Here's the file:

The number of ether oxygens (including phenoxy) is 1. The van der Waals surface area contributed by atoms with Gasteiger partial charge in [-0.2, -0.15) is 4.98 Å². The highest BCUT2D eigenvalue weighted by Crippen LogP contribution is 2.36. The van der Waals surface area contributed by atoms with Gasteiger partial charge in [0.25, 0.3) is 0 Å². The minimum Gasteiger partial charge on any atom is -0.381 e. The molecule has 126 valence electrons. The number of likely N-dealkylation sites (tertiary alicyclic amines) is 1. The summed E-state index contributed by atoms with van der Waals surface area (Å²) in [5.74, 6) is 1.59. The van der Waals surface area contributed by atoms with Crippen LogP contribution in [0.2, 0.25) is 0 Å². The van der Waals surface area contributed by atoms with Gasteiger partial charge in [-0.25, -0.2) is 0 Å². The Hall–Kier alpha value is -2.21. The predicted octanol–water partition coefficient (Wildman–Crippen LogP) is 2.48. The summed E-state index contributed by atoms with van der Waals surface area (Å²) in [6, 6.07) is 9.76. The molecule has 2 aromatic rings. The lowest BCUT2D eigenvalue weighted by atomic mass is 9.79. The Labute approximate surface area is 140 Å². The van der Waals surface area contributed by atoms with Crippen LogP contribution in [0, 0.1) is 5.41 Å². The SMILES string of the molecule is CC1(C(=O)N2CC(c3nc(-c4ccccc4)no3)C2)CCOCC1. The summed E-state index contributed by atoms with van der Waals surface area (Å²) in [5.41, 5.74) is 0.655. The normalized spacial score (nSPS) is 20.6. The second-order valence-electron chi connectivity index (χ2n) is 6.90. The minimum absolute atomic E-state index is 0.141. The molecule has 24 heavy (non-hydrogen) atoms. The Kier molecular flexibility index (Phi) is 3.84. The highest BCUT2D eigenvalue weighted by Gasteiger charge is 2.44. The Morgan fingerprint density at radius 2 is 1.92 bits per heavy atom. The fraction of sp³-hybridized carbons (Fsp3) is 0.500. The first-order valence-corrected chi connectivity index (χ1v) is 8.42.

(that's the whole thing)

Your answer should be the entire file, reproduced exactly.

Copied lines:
The number of ether oxygens (including phenoxy) is 1. The van der Waals surface area contributed by atoms with Gasteiger partial charge in [-0.2, -0.15) is 4.98 Å². The highest BCUT2D eigenvalue weighted by Crippen LogP contribution is 2.36. The van der Waals surface area contributed by atoms with Gasteiger partial charge in [0.25, 0.3) is 0 Å². The minimum Gasteiger partial charge on any atom is -0.381 e. The molecule has 126 valence electrons. The number of likely N-dealkylation sites (tertiary alicyclic amines) is 1. The summed E-state index contributed by atoms with van der Waals surface area (Å²) in [5.74, 6) is 1.59. The van der Waals surface area contributed by atoms with Crippen LogP contribution in [0.2, 0.25) is 0 Å². The van der Waals surface area contributed by atoms with Gasteiger partial charge in [-0.25, -0.2) is 0 Å². The Hall–Kier alpha value is -2.21. The predicted octanol–water partition coefficient (Wildman–Crippen LogP) is 2.48. The summed E-state index contributed by atoms with van der Waals surface area (Å²) in [6, 6.07) is 9.76. The molecule has 2 aromatic rings. The lowest BCUT2D eigenvalue weighted by atomic mass is 9.79. The Labute approximate surface area is 140 Å². The van der Waals surface area contributed by atoms with Crippen LogP contribution in [0, 0.1) is 5.41 Å². The SMILES string of the molecule is CC1(C(=O)N2CC(c3nc(-c4ccccc4)no3)C2)CCOCC1. The summed E-state index contributed by atoms with van der Waals surface area (Å²) in [5.41, 5.74) is 0.655. The normalized spacial score (nSPS) is 20.6. The second-order valence-electron chi connectivity index (χ2n) is 6.90. The minimum absolute atomic E-state index is 0.141. The molecule has 24 heavy (non-hydrogen) atoms. The Kier molecular flexibility index (Phi) is 3.84. The highest BCUT2D eigenvalue weighted by Gasteiger charge is 2.44. The Morgan fingerprint density at radius 2 is 1.92 bits per heavy atom. The fraction of sp³-hybridized carbons (Fsp3) is 0.500. The first-order valence-corrected chi connectivity index (χ1v) is 8.42.